The U.S. Site Locational Database Guide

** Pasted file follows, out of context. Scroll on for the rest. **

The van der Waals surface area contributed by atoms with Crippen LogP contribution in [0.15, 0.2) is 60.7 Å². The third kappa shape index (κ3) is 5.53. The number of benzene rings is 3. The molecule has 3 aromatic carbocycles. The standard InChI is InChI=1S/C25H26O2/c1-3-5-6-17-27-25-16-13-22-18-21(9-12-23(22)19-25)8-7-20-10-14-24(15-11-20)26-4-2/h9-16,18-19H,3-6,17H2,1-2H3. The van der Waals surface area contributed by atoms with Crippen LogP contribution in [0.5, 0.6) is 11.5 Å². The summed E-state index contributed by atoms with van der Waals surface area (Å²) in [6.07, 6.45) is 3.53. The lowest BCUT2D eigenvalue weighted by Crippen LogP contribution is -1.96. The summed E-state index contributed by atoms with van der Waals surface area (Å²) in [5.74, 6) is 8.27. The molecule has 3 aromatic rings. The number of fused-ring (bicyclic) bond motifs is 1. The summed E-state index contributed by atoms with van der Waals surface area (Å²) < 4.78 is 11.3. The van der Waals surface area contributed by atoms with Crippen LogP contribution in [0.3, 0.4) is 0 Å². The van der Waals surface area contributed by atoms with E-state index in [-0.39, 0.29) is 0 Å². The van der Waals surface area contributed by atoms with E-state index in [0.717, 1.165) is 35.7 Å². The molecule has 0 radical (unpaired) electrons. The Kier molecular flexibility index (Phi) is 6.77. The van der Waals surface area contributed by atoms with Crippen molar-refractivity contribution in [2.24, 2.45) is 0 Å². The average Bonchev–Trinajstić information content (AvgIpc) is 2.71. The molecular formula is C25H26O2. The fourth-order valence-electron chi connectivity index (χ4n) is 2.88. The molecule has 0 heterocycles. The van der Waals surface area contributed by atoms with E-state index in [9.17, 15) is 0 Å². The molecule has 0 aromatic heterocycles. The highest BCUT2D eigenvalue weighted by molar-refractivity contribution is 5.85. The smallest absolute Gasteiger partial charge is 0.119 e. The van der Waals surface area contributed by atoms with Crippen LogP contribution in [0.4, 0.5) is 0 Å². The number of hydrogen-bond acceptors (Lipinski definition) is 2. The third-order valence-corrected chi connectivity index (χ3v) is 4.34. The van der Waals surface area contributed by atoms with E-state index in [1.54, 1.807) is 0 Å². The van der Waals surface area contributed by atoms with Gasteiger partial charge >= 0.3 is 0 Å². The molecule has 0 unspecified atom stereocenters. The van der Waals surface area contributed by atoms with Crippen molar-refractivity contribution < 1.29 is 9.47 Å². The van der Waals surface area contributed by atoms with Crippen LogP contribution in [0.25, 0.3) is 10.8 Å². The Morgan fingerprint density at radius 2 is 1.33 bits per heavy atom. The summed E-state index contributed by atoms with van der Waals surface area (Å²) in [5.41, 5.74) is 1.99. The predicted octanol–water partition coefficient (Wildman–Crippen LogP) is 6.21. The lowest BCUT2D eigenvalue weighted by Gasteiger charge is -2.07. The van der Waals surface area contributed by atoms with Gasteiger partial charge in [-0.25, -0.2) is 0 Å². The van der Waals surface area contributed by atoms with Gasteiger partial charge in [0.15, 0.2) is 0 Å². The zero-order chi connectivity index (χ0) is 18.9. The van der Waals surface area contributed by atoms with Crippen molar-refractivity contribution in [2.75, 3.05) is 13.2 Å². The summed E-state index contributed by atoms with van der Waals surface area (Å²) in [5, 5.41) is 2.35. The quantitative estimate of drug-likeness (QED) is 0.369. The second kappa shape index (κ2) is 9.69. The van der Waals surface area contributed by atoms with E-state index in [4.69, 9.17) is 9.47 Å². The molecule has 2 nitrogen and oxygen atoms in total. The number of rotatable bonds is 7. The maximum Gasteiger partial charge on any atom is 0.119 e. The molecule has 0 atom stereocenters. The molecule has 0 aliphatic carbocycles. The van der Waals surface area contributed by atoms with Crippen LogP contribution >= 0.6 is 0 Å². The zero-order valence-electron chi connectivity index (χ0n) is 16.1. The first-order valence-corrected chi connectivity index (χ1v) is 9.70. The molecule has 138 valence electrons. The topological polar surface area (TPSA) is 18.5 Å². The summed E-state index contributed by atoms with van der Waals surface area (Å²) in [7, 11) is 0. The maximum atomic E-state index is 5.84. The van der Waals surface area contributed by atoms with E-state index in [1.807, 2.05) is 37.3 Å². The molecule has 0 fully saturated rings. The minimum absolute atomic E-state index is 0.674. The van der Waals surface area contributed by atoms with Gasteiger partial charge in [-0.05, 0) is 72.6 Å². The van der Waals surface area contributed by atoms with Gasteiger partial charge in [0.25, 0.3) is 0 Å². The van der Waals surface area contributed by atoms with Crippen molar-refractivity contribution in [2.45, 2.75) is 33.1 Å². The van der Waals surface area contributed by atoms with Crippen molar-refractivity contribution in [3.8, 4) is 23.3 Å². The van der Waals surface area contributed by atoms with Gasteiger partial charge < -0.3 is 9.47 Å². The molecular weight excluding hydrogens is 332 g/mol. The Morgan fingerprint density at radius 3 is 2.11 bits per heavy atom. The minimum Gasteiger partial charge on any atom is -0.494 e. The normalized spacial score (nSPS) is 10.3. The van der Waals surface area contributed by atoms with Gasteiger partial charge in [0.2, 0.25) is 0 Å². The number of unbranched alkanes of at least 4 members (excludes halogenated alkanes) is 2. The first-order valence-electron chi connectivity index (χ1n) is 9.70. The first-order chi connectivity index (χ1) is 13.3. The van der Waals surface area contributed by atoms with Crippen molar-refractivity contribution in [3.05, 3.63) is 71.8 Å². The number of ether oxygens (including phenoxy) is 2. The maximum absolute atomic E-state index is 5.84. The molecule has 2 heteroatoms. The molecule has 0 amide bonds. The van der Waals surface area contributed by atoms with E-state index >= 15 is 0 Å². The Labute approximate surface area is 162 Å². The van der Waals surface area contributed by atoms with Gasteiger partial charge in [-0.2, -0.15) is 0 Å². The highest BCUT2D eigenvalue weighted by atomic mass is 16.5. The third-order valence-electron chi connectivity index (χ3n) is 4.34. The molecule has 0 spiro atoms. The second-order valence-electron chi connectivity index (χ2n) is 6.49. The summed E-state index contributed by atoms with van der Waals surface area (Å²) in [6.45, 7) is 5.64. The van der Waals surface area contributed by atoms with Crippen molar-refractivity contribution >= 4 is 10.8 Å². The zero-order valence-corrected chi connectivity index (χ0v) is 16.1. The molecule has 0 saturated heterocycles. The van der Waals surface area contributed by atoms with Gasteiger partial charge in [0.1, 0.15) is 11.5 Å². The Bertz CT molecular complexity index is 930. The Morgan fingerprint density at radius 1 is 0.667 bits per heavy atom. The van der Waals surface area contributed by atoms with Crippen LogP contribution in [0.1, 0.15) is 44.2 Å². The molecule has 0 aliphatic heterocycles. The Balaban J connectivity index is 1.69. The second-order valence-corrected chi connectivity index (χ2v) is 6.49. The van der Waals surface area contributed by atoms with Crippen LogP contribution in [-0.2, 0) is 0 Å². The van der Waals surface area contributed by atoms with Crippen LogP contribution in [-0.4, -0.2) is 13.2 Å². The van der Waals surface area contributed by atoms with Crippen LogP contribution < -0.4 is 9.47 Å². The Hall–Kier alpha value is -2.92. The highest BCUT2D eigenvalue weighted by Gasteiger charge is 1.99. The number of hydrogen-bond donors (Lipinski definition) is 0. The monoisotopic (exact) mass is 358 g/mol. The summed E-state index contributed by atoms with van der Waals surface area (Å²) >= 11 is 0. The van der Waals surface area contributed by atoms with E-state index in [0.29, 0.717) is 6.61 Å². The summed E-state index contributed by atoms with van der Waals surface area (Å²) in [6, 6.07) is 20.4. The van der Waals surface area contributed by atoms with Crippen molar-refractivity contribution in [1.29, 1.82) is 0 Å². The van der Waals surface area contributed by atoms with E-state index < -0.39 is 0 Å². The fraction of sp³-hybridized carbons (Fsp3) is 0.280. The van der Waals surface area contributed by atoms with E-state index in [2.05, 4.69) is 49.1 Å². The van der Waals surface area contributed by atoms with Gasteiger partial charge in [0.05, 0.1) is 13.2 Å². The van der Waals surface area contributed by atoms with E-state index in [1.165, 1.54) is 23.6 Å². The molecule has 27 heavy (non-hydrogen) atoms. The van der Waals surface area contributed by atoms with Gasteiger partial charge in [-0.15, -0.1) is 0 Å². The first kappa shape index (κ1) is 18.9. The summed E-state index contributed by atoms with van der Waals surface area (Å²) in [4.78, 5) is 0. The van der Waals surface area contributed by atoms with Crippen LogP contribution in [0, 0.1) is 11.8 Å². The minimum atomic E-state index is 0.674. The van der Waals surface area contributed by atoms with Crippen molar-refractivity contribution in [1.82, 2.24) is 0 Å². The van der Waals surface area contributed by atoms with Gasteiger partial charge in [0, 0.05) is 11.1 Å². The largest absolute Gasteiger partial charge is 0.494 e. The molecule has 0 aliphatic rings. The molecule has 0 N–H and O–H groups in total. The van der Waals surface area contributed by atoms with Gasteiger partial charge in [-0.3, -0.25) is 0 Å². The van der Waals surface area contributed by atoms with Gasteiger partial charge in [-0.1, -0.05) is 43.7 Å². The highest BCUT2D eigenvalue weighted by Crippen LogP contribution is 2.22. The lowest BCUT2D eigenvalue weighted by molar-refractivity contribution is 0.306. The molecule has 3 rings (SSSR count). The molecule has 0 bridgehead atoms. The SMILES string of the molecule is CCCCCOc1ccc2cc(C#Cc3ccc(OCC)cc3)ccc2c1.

Since the implementation of the American Antiquities Act and subsequent laws reinforcing the importance of cultural resource preservation in the United States, the collection and maintenance of site location databases has been required by federal law. However, this is a requirement that must be fulfilled by individual states, which means that data collected by researchers are curated in scattered databases. Moreover, each state has different techniques of preserving this data. Prior to the introduction of geographic information systems, these files were maintained on USGS 1:24,000 maps, and many still are. However, some states have introduced digital georeferenced databases with ArcInfo user interface systems that allow data to be accessed quickly and remotely. A few have introduced standardized site forms so that these files may be queried on a limited basis. New forms of spatial analysis may therefore be carried out on these datasets relatively quickly and easily, and on an unprecedented spatial and temporal scale. This report will be an assessment of the current status of the existing state databases, and an examination of the challenges and roadblocks still in place to using this data in archaeological research.